Grace made personal.
In this era of the secular mass media, we are surrounded by celebrities created by the press and by prepackaged television personalities. Unfortunately, evangelicalism has also fallen prey to the celebrity syndrome of the communications industry. We read Christian best-sellers: first-person accounts by news-makers (sometimes coauthored or ghost-written); we watch and listen to the testimonies of sports stars and entertainers at televised evangelistic crusades; we make movies featuring great Christian personalities. These uses of the media can be quite valid means of spreading the good news to a general public accustomed to the ways of television and film; they can also encourage and teach pilgrims on the way to the Celestial City.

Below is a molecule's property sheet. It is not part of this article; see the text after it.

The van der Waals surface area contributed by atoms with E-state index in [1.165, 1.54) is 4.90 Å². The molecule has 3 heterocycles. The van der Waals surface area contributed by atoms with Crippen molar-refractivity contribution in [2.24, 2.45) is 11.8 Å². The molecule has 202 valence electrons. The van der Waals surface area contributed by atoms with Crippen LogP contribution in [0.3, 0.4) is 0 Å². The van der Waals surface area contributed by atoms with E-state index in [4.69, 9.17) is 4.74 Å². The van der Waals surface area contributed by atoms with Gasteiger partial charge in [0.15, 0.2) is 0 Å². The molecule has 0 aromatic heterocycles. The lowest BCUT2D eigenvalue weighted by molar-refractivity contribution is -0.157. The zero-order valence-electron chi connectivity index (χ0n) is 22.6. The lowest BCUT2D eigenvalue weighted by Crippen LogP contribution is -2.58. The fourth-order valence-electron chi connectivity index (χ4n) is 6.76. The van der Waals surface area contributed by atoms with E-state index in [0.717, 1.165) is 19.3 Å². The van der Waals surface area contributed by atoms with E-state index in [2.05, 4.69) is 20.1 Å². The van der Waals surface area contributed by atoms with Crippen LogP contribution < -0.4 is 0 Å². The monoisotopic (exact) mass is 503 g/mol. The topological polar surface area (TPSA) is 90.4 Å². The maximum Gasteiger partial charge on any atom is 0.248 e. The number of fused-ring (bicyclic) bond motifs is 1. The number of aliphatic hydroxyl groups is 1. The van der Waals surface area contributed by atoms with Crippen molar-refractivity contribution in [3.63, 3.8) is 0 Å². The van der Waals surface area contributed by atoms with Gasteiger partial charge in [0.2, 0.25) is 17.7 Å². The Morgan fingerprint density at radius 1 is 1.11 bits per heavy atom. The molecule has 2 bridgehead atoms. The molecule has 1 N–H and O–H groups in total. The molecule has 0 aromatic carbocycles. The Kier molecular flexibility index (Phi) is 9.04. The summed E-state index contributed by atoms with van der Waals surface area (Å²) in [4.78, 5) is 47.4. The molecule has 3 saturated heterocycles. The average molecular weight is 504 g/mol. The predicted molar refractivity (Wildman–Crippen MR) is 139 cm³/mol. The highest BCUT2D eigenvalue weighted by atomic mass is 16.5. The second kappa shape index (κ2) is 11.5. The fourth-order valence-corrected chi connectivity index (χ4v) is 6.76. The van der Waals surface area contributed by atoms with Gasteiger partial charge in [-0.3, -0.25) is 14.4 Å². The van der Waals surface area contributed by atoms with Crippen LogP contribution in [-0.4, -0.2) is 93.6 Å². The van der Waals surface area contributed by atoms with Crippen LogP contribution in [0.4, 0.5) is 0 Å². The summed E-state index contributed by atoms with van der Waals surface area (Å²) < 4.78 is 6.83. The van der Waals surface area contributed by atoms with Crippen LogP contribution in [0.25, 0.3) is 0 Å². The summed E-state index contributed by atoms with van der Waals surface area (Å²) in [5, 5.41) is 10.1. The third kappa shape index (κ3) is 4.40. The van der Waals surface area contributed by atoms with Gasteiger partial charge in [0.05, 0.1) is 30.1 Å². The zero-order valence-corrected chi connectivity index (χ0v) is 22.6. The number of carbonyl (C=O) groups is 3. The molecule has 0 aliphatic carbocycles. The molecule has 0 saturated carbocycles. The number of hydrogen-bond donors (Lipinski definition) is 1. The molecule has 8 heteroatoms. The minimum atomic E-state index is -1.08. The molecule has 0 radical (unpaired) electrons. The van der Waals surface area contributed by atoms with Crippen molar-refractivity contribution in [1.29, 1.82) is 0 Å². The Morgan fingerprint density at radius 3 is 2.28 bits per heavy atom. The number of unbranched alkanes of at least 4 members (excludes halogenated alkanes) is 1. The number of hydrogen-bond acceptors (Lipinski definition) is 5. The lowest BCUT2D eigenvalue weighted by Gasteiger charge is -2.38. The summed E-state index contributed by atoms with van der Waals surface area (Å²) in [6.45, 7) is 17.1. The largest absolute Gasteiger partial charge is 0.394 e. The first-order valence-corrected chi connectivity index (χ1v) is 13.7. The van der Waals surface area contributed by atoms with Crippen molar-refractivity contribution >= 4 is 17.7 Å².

The celebrity syndrome is dangerously close to getting out of hand, however. We forget sometimes what it means to tell one’s individual story in the light of the theology of grace made personal. We also neglect the biblical teaching of imitation in the Christian life. Instead, through the media, we live vicariously the thrilling experiences of others and think that the Christian life should somehow be glamorous.
In the New Testament, particularly in Hebrews, we are called to fix our eyes on Jesus. Imitation is, first of all, to be of Christ. In order to persevere in the Christian life, we are also called to imitate the saints. The writer of Hebrews exhorts the struggling early Christian to show concern, not to be lazy, “but to imitate those who, through faith and patience, are inheriting the promise” (6:11–12, NEB). After citing the catalogue of saints in chapter 11, the writer concludes that once we realize we are surrounded by such a cloud of witnesses, we can proceed with the ...1
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